Jaclyn Amoroso

Jaclyn Amoroso

Lecturer II
Writing & Critical Inquiry Program


University Library Basement 96G (LI B96G)

MA, The College of Saint Rose


Jaclyn has been a full-time lecturer with the Writing and Critical Inquiry Program since 2013. She has a master's degree in English from The College of Saint Rose, where she also worked for several years as the Director of the Writing Center.  

Jaclyn works to encourage sustained reflection and inquiry in her WCI students as they try to make sense of their own experiences and the world around them in their writing and research. 

Jaclyn currently serves as a co-director for WCI’s Peer Mentor Program. In this role, she helps former WCI students develop the leadership and communication skills they’ll need to help first-year students adjust to the academic expectations of college-level writing, research, reading and inquiry. 

Research Interests: First-year writing, the American Dream in literature, American identity in literature, the role of multicultural literature in the secondary English classroom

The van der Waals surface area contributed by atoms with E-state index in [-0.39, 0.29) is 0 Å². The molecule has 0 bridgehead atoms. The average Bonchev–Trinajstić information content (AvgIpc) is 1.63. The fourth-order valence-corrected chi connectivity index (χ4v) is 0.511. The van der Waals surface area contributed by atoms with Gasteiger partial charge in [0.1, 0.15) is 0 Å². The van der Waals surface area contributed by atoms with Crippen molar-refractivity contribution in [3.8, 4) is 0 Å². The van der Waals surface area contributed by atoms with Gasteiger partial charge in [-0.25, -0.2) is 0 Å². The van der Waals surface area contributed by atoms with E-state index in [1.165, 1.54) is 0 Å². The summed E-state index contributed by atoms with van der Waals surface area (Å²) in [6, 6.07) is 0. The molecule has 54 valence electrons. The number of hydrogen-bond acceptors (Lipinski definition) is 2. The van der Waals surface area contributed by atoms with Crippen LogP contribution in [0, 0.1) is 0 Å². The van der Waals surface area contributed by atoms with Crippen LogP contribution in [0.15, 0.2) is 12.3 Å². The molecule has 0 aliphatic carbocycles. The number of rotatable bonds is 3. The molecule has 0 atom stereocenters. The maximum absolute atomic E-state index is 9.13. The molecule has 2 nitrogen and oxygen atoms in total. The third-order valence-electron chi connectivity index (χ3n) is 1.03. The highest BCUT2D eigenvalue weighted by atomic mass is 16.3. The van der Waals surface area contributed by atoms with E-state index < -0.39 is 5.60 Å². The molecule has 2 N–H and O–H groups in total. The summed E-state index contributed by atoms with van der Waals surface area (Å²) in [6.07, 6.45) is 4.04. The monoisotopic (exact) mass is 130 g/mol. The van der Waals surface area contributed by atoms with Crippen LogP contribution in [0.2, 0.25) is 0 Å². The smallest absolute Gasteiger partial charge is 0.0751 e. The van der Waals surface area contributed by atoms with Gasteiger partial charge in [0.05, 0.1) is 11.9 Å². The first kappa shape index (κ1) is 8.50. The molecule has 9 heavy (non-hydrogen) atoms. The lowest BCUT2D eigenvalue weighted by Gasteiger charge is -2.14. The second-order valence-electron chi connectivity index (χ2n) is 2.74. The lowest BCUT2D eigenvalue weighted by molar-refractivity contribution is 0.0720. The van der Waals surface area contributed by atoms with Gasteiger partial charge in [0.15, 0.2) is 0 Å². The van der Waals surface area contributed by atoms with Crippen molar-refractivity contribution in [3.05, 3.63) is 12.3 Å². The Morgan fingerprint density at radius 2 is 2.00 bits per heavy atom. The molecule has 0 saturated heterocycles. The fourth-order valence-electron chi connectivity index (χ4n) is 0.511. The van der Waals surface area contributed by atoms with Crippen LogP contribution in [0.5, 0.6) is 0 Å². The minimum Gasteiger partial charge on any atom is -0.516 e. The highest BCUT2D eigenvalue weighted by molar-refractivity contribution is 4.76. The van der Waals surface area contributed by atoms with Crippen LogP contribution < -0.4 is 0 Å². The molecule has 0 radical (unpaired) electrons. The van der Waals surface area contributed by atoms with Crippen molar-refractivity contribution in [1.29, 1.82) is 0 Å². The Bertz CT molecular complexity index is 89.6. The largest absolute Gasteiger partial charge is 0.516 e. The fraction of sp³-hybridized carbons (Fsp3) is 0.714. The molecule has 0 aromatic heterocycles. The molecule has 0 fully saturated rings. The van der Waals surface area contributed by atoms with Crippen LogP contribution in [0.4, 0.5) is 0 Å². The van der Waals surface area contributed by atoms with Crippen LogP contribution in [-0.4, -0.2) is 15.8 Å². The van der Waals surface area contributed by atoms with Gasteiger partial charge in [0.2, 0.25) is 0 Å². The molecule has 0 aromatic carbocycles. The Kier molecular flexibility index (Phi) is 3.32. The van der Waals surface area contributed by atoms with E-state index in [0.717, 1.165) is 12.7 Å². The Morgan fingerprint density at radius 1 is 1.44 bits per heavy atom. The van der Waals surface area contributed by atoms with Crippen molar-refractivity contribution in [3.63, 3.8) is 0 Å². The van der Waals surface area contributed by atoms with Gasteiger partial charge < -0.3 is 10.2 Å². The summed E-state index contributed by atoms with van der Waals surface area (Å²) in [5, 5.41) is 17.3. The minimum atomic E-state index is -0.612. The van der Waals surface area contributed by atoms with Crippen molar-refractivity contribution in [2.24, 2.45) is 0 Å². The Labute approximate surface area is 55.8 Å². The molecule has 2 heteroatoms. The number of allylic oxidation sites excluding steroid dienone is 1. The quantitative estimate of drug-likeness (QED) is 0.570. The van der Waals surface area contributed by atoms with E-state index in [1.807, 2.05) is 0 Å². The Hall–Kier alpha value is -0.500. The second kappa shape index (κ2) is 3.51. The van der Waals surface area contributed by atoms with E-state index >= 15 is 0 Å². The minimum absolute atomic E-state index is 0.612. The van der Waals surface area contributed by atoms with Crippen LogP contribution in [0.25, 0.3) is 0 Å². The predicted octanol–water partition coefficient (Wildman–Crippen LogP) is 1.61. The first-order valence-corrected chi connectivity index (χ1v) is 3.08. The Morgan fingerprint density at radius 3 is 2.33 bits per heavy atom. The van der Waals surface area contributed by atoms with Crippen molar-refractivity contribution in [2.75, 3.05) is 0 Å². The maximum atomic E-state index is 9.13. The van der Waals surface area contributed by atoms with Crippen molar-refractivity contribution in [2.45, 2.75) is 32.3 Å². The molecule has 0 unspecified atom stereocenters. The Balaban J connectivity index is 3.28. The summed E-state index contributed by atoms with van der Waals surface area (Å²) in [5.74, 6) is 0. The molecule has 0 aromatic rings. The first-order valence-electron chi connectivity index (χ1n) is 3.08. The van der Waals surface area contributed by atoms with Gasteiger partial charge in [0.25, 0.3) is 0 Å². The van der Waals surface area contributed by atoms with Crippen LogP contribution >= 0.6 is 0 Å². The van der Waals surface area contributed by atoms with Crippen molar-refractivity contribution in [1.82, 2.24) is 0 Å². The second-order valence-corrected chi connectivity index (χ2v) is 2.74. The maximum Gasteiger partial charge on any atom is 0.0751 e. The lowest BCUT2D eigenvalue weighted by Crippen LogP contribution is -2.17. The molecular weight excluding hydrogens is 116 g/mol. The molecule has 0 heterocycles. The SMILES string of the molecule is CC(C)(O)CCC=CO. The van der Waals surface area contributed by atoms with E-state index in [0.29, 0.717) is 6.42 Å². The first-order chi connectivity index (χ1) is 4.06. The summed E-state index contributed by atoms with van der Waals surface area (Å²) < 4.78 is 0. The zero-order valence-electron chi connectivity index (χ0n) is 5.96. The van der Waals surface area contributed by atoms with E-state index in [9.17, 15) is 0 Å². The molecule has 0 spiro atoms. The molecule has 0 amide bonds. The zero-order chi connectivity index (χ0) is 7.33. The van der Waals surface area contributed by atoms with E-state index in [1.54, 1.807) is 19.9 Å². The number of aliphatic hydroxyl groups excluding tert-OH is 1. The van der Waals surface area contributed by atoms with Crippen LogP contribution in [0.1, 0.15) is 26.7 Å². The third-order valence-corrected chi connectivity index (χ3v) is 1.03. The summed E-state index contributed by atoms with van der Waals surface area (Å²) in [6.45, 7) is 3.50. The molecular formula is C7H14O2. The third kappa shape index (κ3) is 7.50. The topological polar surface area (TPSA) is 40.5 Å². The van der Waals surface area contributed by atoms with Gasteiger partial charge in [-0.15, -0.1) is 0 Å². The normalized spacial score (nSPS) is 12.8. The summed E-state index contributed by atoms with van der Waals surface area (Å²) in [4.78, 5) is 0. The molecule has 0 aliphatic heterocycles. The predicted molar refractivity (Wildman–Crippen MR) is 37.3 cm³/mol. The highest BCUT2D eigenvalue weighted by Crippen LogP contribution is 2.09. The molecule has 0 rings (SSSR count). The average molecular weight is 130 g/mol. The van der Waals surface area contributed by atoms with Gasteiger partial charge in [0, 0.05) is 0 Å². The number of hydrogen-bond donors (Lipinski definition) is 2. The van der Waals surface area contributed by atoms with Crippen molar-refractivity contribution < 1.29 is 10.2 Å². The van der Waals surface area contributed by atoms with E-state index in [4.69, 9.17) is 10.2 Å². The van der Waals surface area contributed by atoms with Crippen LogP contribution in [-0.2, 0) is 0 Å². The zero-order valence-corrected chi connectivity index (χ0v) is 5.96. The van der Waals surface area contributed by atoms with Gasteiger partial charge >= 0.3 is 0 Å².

Course Description: Chimamanda Ngozi Adichie emphasizes in her TED Talk, “The Danger of a Single Story,” that “Stories matter. Many stories matter. Stories have been used to dispossess and to malign, but stories can also be used to empower and to humanize. Stories can break the dignity of a people, but stories can also repair that broken dignity.” Using excerpts from this text and others to guide our study, in our course we will first reflect on the stories about others and ourselves that we have told and have been told. We will explore how these stories raise larger questions for us about our society and ourselves.  These questions may focus on issues of identity, relationships, culture, etc. With the goal of better understanding the complexity of our questions, we will conduct some research. What have others written about regarding these questions? We will then finish the semester by responding to this research and offering our own informed perspectives as we enter into academic conversations about the topics.  

Pronouns: She/her/hers